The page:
She became a famous beauty of le Belle Epoque and audiences flocked to see her as well as hear her. Considered the most beautiful woman in the world she was also the most photographed star of her time. She had amassed a fortune in just a few short years since her debut. Married four times, she was considered to have a classical beauty, with charm and personality free from affectation and her taste in dress was exquisite. Wherever she sang in Italy standing room was at a premium.

After retiring from the stage Lina Cavalieri ran a cosmetic salon in Paris, wrote an advice column for make-up for women, and published a book, My Secrets of Beauty in 1914 at the age of 40 which detailed over a thousand valuable recipes for beauty and bath preparations of her own. The next year she returned to Italy to make motion pictures. When Italy became involved in WWI Lina went to the United States where she made four more silent films. When WWII broke out and she was well into her 60s, she nevertheless worked as a volunteer nurse when she was killed in 1944 in an Allied bombing raid that destroyed her home on the outskirts of Florence. Her portrait was painted several times by well known artists of her day, her likeness was depicted numerously in Piero Fornasetti's designs. A movie was made in 1955 about her life starring Gina Lollobrigida and in 2004 a book was written about her life. Postcards from the many photographs taken of her have become collectible.

Monday, May 10, 2010

Bleeding Aloud

"When I let go of what I am, I become what I might be." Lao Tzu

"We must be willing to let go of the life we have planned, so as to accept the life that is waiting for us."  Joseph Campbell
Words have been few and hard to come by recently, but tears have been abundant. I have discovered that letting go is not a simple matter of moving on...going becoming foot in front of the other...or one day at a time. Before I knew it, a year had passed, then two, three....time faded into thin air. So many yesterdays are gone, yet my heart still bleeds, refusing to know what my mind now concedes.

Questions from decades past that have become interwoven into the fabric of my DNA, the stirrings of my soul, will remain unanswered. The ever haunting echo has finally broken through the encrustation that has surrounded my calcified heart for so long, and will be silent no more. No longer can I refuse to hear, to see what has always been true, what I have always known..somewhere.

But how does one let go of a lifetime when it is tied to one's soul? Like a balloon, it's string once tightly clasped in a trusted hand, now forgotten, let loose to drift away - unheeded - to become just a memory. Where does it go? Will the bleeding ever stop?


Having spent so many years in a relationship,
Having invested so much of yourself and your treasure,
Having loved ones you don't want to cause pain to,
Wanting so badly to believe, to succeed, and to not be alone,
One comes to accept however little is given in return
as if
it were

Choosing to live in denial rather than truly see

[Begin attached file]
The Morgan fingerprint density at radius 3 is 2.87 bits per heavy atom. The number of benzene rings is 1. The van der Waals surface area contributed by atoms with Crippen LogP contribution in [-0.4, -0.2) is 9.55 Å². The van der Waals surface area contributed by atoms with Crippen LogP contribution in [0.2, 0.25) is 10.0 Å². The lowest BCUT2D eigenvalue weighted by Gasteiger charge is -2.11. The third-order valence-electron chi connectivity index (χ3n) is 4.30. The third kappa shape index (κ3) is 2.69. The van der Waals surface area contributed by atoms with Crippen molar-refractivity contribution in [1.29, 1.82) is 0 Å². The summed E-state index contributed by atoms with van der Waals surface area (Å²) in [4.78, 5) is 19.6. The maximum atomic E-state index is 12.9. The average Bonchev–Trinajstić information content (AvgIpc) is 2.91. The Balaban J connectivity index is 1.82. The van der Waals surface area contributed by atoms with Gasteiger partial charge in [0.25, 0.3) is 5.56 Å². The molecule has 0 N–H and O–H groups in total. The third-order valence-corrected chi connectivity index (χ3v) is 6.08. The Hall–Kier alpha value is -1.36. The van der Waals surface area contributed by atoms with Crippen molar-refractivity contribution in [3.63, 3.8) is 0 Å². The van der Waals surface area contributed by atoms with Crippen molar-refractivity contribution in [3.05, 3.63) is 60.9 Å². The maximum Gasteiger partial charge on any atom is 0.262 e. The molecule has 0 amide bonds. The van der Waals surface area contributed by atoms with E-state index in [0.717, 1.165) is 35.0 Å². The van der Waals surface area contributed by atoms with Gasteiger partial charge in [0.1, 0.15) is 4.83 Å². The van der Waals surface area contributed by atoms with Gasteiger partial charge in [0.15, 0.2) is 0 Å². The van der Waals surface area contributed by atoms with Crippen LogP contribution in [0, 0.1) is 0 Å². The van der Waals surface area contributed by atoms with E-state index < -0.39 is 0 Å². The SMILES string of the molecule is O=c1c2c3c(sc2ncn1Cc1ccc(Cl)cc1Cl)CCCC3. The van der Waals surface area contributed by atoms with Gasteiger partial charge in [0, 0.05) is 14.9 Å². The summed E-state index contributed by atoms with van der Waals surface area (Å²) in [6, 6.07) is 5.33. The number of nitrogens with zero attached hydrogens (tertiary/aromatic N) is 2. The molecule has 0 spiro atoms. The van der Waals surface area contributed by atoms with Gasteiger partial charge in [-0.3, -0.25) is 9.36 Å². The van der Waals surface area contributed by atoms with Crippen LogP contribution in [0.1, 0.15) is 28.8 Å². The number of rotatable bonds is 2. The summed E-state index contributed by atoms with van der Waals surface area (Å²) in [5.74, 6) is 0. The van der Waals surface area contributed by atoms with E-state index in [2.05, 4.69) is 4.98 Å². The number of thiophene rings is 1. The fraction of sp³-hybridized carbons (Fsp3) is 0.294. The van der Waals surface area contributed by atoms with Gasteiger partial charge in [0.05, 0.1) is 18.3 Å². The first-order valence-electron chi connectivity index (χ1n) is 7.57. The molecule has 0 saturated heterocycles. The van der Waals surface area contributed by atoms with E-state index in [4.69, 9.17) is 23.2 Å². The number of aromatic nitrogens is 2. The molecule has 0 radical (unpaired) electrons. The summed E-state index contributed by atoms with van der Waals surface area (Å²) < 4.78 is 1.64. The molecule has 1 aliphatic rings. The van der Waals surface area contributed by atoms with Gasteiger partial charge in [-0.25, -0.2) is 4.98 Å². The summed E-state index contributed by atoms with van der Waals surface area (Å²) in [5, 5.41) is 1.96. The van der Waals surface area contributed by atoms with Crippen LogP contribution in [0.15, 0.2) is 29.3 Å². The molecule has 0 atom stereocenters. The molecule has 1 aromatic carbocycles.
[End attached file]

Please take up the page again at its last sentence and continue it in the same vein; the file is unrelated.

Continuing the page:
One rises every morning to put on
the false belief that
Because to admit otherwise
would be

Wednesday, May 5, 2010

Someone Else's Mothers - On the 30th Anniversary of My Mother's Death at the Age of 54

                                     (photo from the web)

A Mother’s Prayer 
by Raymond A. Foss
A mother’s prayer
for her child, for her children
for healing, for grace
for the pain she carries
to be lifted from her weary shoulders
to breath free, without weight
hanging, pulling her down
to see a change, a renewal
a mending of the tears,
the frayed edges of existence
of the interrupted aspects,
the missing pieces of her life
after disruptions and displacement
rebuke, and distance
A change of course, in the offing
in the near future, hopeful still
in the God who has listened,
heeded her call before

     Someone's Mother 
by Robert William Service
Someone's Mother trails the street
Wrapt in rotted rags;
Broken slippers on her feet
Drearily she drags;
Drifting in the bitter night,
Gnawing gutter bread,
With a face of tallow white,
Listless as the dead.

Someone's Mother in the dim
Of the grey church wall
Hears within a Christmas hymn,
One she can recall
From the oh so long ago,
When divinely far,
in the holy alter glow
She would kneel in prayer.

Someone's Mother, huddled there,
Had so sweet a dream;
Seemed the sky was Heaven's stair,
Golden and agleam,
Robed in gown Communion bright,
Singingly she trod
Up and up the stair of light,
And thee was waiting - God.

Someone's Mother cowers down
By the old church wall;
Soft above the sleeping town
Snow begins to fall;
Now her rags are lily fair,
but unproud is she:
Someone's Mother is not there . . .
Lo! she climbs the starry stair
Only angels see.

Tuesday, May 4, 2010

Hope is the Thing with Feathers

 By: Emily Dickinson
"Hope" is the thing with feathers
That perches in the soul
And sings the tune without the words
And never stops at all,
And sweetest in the gale is heard;
And sore must be the storm
That could abash the little bird
That kept so many warm.
I've heard it in the chillest land
And on the strangest sea,
Yet never, in extremity,
It asked a crumb of me.

Saturday, May 1, 2010